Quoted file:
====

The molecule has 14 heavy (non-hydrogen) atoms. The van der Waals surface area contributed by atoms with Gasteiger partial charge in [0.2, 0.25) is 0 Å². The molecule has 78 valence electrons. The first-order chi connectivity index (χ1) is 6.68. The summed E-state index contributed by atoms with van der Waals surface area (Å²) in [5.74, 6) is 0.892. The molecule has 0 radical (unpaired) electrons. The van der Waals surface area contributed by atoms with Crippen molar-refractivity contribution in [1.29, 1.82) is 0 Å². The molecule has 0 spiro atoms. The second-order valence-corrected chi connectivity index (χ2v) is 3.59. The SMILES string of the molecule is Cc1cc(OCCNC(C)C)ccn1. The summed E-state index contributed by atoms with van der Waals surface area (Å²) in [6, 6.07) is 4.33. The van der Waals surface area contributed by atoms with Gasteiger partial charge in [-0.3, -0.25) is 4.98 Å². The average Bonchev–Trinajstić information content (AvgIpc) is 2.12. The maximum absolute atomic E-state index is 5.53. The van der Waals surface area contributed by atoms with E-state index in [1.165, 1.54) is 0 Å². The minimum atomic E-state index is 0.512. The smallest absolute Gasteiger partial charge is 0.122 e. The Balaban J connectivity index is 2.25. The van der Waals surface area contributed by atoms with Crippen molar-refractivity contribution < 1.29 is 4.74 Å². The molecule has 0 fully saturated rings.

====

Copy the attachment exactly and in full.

The molecule has 14 heavy (non-hydrogen) atoms. The van der Waals surface area contributed by atoms with Gasteiger partial charge in [0.2, 0.25) is 0 Å². The molecule has 78 valence electrons. The first-order chi connectivity index (χ1) is 6.68. The summed E-state index contributed by atoms with van der Waals surface area (Å²) in [5.74, 6) is 0.892. The molecule has 0 radical (unpaired) electrons. The van der Waals surface area contributed by atoms with Crippen molar-refractivity contribution in [1.29, 1.82) is 0 Å². The molecule has 0 spiro atoms. The second-order valence-corrected chi connectivity index (χ2v) is 3.59. The SMILES string of the molecule is Cc1cc(OCCNC(C)C)ccn1. The summed E-state index contributed by atoms with van der Waals surface area (Å²) in [6, 6.07) is 4.33. The van der Waals surface area contributed by atoms with Gasteiger partial charge in [-0.3, -0.25) is 4.98 Å². The average Bonchev–Trinajstić information content (AvgIpc) is 2.12. The maximum absolute atomic E-state index is 5.53. The van der Waals surface area contributed by atoms with E-state index in [1.165, 1.54) is 0 Å². The minimum atomic E-state index is 0.512. The smallest absolute Gasteiger partial charge is 0.122 e. The Balaban J connectivity index is 2.25. The van der Waals surface area contributed by atoms with Crippen molar-refractivity contribution < 1.29 is 4.74 Å². The molecule has 0 fully saturated rings.